Oral herpes (such as cold sores or fever blisters on or around the mouth) is usually caused by HSV-1. Most people are infected with HSV-1 during childhood from non-sexual contact. For example, people can become infected by a kiss from a relative or friend with oral herpes. More than half of the population in the United States has HSV-1, even if they do not show any signs or symptoms. HSV-1 can also be spread from the mouth to the genitals through oral sex. This is why some cases of genital herpes are caused by HSV-1, although most cases of genital herpes are caused by HSV-2.

Are there tests for genital herpes?

Your healthcare provider often can diagnose genital herpes simply by looking at your symptoms. Laboratory tests can also be done including testing a sample from the sore(s) and a blood test. Ask your healthcare provider if you should be tested for herpes or other STDs.

How is genital herpes treated?

There is no cure for herpes. However, there are medications that can prevent or shorten outbreaks. One of these herpes medications can be taken daily and makes it less likely that you will pass the infection on to your sex partner(s), in addition to lessening the chance of having an outbreak or shortening the duration of the outbreak if you do have one.

I was treated for genital herpes. When can I have sex again?

Having sores or other symptoms of herpes can increase your risk of spreading the virus. Even if you do not have any symptoms, you can still infect your sex partners. Using condoms may help lower this risk but it will not get rid of the risk completely. If you have herpes, you should tell your sex partner(s) and let them know so they can get tested and treated if necessary.

What happens if I don't get treated?

Genital herpes can cause painful genital sores and can be severe in people with suppressed immune systems. If you touch your sores or the fluids from the sores, you may transfer herpes to another part of your body, such as your eyes. Do not touch the sores or fluids to avoid spreading herpes to another part of your body. If you touch the sores or fluids, immediately wash your hands thoroughly to help avoid spreading infection.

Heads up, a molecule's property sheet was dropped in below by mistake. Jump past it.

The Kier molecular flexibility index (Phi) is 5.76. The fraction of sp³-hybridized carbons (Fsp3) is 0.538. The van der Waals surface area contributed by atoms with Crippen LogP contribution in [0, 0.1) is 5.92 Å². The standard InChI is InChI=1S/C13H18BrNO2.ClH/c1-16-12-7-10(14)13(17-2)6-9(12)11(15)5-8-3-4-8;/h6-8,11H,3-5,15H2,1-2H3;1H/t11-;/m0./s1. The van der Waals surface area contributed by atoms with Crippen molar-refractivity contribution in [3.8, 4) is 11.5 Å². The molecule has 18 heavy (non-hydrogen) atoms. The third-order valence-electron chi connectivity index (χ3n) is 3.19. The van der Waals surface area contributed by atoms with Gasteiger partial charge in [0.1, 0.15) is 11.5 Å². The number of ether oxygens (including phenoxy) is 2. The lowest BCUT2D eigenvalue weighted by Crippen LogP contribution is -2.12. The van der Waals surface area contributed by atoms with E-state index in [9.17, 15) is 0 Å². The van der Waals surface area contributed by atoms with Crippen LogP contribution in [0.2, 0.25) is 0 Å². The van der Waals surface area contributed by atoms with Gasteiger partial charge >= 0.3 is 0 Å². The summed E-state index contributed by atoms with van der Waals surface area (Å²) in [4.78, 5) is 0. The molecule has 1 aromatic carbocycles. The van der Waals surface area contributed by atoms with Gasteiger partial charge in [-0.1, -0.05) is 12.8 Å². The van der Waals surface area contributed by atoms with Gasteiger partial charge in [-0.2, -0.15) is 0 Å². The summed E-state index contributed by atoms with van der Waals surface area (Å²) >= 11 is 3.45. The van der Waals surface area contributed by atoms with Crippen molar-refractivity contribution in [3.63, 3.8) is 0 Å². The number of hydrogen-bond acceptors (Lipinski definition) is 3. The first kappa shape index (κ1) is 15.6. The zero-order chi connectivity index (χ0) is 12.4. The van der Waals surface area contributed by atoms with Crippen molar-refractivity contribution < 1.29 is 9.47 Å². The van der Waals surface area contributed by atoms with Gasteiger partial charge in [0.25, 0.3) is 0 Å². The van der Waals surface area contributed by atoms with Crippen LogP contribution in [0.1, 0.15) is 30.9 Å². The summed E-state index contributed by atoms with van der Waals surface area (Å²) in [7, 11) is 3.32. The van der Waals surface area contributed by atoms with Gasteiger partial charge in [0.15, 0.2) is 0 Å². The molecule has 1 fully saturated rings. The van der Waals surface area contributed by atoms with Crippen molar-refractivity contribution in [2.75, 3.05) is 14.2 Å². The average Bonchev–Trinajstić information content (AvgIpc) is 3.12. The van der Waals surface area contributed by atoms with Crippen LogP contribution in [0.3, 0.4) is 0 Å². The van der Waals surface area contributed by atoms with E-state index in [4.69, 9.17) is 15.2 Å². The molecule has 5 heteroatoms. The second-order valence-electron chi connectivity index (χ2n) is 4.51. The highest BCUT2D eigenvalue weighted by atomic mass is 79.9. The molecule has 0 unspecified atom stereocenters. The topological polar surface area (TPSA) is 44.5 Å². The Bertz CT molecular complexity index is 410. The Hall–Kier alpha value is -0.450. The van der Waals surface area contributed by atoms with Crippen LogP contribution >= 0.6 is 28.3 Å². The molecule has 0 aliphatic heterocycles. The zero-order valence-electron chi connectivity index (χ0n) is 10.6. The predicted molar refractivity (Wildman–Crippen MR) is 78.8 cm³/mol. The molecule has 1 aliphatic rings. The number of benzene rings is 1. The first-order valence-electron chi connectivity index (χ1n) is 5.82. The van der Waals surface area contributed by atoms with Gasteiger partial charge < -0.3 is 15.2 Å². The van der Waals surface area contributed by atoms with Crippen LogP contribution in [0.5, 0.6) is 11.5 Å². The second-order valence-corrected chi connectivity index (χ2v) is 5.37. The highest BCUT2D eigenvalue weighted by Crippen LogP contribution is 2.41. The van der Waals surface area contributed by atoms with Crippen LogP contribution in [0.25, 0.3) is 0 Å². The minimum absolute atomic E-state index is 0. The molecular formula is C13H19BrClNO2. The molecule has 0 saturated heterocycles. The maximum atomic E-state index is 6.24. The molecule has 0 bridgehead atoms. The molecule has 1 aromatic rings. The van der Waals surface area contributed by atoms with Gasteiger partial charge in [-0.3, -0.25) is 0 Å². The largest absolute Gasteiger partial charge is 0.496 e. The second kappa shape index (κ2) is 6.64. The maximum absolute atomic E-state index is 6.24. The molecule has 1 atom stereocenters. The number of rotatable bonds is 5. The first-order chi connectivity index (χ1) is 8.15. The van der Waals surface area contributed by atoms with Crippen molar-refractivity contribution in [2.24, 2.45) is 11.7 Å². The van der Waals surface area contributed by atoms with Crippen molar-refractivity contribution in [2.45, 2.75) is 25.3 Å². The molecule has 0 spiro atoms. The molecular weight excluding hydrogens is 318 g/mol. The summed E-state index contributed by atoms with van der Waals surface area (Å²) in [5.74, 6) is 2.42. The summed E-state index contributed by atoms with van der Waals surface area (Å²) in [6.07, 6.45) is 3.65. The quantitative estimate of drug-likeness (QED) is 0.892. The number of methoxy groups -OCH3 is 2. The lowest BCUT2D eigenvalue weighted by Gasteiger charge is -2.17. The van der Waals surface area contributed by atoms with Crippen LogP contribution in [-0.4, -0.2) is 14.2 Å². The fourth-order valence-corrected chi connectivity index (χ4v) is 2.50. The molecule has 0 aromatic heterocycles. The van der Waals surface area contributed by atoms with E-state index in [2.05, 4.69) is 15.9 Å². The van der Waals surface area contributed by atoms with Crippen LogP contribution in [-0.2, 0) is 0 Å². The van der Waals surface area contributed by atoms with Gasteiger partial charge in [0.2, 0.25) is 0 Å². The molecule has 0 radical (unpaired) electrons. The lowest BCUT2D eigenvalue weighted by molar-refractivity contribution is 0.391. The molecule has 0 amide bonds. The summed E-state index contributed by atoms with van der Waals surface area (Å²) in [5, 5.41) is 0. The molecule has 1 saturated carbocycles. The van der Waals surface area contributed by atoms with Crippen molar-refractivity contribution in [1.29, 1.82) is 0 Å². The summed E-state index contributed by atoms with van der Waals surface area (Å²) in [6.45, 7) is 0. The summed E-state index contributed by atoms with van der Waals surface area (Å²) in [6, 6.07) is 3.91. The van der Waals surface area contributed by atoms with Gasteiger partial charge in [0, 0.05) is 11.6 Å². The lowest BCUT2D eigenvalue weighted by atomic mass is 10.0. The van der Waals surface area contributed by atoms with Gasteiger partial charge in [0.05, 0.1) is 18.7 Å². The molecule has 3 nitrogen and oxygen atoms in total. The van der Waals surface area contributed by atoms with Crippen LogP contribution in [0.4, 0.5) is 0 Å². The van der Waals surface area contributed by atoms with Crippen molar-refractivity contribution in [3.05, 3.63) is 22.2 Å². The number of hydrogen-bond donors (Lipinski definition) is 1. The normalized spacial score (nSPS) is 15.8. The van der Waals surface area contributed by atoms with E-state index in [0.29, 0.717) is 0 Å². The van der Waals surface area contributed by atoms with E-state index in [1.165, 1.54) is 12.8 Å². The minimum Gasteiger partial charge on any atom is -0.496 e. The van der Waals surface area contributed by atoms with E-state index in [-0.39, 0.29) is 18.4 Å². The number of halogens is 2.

Some people who get genital herpes have concerns about how it will impact their overall health, sex life, and relationships. It is best for you to talk to a healthcare provider about those concerns, but it also is important to recognize that while herpes is not curable, it can be managed.

What are the implications of genital herpes on pregnancy?

If you are pregnant and have genital herpes, it is even more important for you to go to prenatal care visits. If you are pregnant, there can be problems for you and your unborn child. You should tell your healthcare provider if you have ever had symptoms of, been exposed to, or been diagnosed with genital herpes. Sometimes genital herpes infection can lead to miscarriage. It can also make it more likely for you to deliver your baby too early. Herpes infection can be passed from you to your unborn child and cause a potentially deadly infection called neonatal herpes ("neonatal" classifies conditions relating to newborn children). It is important that you avoid becoming infected with herpes during pregnancy.

If you are pregnant and have genital herpes, you may be offered medication to treat herpes toward the end of your pregnancy to reduce the risk of having any symptoms and passing the disease to your baby during birth. At the time of delivery your doctor should carefully examine you for symptoms. If you have herpes symptoms at delivery, a cesarean section is usually performed.

 

Did You Know?

Besides abstaining from all forms of sex, condoms are the best way to protect against STDs.

LEARN MORE ABOUT MALE CONDOMS

 

Content created by Office of Population Affairs
Content last reviewed on March 16, 2018